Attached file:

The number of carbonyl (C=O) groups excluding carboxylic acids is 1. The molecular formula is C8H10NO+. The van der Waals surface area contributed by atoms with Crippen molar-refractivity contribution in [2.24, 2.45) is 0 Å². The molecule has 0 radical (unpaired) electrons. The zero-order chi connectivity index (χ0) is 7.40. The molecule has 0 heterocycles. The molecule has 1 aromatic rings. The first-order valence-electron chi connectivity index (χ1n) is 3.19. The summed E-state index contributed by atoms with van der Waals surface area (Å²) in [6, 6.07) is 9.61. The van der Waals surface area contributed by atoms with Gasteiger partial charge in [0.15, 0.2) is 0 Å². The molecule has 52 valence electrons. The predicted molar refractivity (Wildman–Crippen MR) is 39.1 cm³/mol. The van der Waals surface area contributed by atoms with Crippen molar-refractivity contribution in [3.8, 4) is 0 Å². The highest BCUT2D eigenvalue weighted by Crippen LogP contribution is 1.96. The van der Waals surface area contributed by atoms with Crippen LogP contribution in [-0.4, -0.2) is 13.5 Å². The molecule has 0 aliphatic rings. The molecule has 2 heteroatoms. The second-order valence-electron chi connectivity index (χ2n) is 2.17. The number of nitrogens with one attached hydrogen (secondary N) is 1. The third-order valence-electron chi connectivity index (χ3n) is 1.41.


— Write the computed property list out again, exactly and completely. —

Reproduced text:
The number of carbonyl (C=O) groups excluding carboxylic acids is 1. The molecular formula is C8H10NO+. The van der Waals surface area contributed by atoms with Crippen molar-refractivity contribution in [2.24, 2.45) is 0 Å². The molecule has 0 radical (unpaired) electrons. The zero-order chi connectivity index (χ0) is 7.40. The molecule has 0 heterocycles. The molecule has 1 aromatic rings. The first-order valence-electron chi connectivity index (χ1n) is 3.19. The summed E-state index contributed by atoms with van der Waals surface area (Å²) in [6, 6.07) is 9.61. The van der Waals surface area contributed by atoms with Gasteiger partial charge in [0.15, 0.2) is 0 Å². The molecule has 52 valence electrons. The predicted molar refractivity (Wildman–Crippen MR) is 39.1 cm³/mol. The van der Waals surface area contributed by atoms with Crippen molar-refractivity contribution in [3.8, 4) is 0 Å². The highest BCUT2D eigenvalue weighted by Crippen LogP contribution is 1.96. The van der Waals surface area contributed by atoms with Crippen LogP contribution in [-0.4, -0.2) is 13.5 Å². The molecule has 0 aliphatic rings. The molecule has 2 heteroatoms. The second-order valence-electron chi connectivity index (χ2n) is 2.17. The number of nitrogens with one attached hydrogen (secondary N) is 1. The third-order valence-electron chi connectivity index (χ3n) is 1.41.